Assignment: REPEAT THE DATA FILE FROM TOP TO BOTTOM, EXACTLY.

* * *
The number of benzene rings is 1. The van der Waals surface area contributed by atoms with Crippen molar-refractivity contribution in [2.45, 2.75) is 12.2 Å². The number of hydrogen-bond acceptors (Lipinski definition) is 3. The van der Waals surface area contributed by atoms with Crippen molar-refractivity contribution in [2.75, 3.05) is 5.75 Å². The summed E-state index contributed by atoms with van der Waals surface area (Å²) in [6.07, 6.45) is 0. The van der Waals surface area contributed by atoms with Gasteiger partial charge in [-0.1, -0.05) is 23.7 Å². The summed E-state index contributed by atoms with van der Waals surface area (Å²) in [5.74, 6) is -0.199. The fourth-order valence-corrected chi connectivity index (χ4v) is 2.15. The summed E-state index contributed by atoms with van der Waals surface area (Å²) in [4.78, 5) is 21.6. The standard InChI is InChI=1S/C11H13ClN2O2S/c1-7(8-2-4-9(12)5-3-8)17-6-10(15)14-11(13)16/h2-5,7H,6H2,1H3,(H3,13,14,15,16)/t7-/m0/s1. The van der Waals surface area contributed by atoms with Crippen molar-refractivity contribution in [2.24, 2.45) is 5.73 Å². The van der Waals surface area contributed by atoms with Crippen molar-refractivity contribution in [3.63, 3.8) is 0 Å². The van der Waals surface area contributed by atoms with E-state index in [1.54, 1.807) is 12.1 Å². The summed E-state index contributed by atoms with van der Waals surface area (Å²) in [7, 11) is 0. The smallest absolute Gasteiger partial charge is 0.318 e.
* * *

The number of benzene rings is 1. The van der Waals surface area contributed by atoms with Crippen molar-refractivity contribution in [2.45, 2.75) is 12.2 Å². The number of hydrogen-bond acceptors (Lipinski definition) is 3. The van der Waals surface area contributed by atoms with Crippen molar-refractivity contribution in [2.75, 3.05) is 5.75 Å². The summed E-state index contributed by atoms with van der Waals surface area (Å²) in [6.07, 6.45) is 0. The van der Waals surface area contributed by atoms with Gasteiger partial charge in [-0.1, -0.05) is 23.7 Å². The summed E-state index contributed by atoms with van der Waals surface area (Å²) in [5.74, 6) is -0.199. The fourth-order valence-corrected chi connectivity index (χ4v) is 2.15. The summed E-state index contributed by atoms with van der Waals surface area (Å²) in [4.78, 5) is 21.6. The standard InChI is InChI=1S/C11H13ClN2O2S/c1-7(8-2-4-9(12)5-3-8)17-6-10(15)14-11(13)16/h2-5,7H,6H2,1H3,(H3,13,14,15,16)/t7-/m0/s1. The van der Waals surface area contributed by atoms with Crippen molar-refractivity contribution in [2.24, 2.45) is 5.73 Å². The van der Waals surface area contributed by atoms with Crippen molar-refractivity contribution in [3.63, 3.8) is 0 Å². The van der Waals surface area contributed by atoms with E-state index in [1.54, 1.807) is 12.1 Å². The summed E-state index contributed by atoms with van der Waals surface area (Å²) in [7, 11) is 0. The smallest absolute Gasteiger partial charge is 0.318 e.